Just to be clear, I’m advocating that accelerated procedures should be harder to gain access to, not easier. My point is that if standard B is not going to be accelerated, then accelerating standard A is going to cause headaches like the ones we’ve seen recently. My reasoning is that if gentlemanly behaviour would cost a company a significant percentage of its income, then they’re naturally going to look at ungentlemanly options.

        Please correct me if I’m wrong, but it sounds like you’re approaching the problem from the opposite direction – "what would an ideal ISO look like, and how do we implement that?". There’s plenty of value in approaching the problem that way, but it takes years or decades for such things to come to fruition, and I’m personally more interested in good solutions available today than great solutions available tomorrow.

        – Andrew

      • I think you’re coming dangerously close to confusing ‘business reasons’ for approving a standard with ‘technical reasons’ for approving a standard.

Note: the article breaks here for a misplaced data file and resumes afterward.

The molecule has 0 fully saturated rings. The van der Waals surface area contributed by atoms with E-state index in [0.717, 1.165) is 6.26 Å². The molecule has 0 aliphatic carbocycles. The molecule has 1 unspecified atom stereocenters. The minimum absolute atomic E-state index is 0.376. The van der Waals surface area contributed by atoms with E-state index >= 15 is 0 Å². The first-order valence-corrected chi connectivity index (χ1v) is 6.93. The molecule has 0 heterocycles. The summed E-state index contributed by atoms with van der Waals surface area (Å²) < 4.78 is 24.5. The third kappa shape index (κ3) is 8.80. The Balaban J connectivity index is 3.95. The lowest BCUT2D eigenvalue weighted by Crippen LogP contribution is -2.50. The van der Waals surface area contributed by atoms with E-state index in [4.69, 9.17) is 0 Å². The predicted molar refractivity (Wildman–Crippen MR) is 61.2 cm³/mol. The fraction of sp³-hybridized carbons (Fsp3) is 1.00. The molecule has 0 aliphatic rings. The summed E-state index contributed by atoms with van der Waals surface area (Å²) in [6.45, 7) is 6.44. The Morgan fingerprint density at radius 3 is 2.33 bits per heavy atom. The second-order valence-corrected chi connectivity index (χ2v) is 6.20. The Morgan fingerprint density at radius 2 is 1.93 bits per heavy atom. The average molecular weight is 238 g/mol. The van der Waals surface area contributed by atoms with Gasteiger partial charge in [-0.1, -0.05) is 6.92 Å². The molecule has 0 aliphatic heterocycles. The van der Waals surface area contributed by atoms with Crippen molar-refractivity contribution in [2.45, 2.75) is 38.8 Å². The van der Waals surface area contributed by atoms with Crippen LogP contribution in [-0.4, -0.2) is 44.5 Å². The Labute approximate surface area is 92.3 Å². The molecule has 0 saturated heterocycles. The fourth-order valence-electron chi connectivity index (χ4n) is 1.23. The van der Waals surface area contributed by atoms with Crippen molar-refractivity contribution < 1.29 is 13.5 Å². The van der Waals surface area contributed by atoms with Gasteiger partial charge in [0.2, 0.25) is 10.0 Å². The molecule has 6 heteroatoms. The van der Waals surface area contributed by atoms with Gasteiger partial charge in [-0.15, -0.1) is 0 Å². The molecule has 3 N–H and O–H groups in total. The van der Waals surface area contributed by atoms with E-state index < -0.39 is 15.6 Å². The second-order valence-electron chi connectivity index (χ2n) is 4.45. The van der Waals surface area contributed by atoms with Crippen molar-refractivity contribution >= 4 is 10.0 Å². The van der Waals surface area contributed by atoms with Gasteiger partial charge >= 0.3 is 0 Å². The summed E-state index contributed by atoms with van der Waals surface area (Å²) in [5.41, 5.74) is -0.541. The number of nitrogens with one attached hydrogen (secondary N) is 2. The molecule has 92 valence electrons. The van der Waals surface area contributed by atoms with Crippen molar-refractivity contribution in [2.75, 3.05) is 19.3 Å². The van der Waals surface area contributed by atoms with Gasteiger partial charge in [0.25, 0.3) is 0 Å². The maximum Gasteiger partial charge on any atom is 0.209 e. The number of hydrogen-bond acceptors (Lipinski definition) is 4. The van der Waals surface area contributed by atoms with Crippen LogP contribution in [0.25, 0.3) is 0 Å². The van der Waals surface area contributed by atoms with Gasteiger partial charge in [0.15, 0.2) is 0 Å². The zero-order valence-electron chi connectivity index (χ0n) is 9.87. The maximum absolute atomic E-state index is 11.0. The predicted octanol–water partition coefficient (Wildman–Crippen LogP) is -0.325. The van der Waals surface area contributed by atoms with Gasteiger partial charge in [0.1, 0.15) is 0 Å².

I take your point, but any corporation that feels it needs to use abusive ("ungentlemanly") means to force a standard to approval just because someone else has already done so (or is doing so) clearly does not understand the concept of ‘standards’.

        What should be happening (and does happen in most cases) is that the first standard to approval becomes the basis and other standards are merged into it instead of competing with it.

        Your posts sound to me like you would agree that MSOOXML *must* be passed because:
           1. doing otherwise is somehow ‘unfair’ to Microsoft.  (Remember that MS was on the original ODF committee, but chose to go their own non-compatible way – presumably to keep their business-interests/monopoly/lock-in from being eroded.)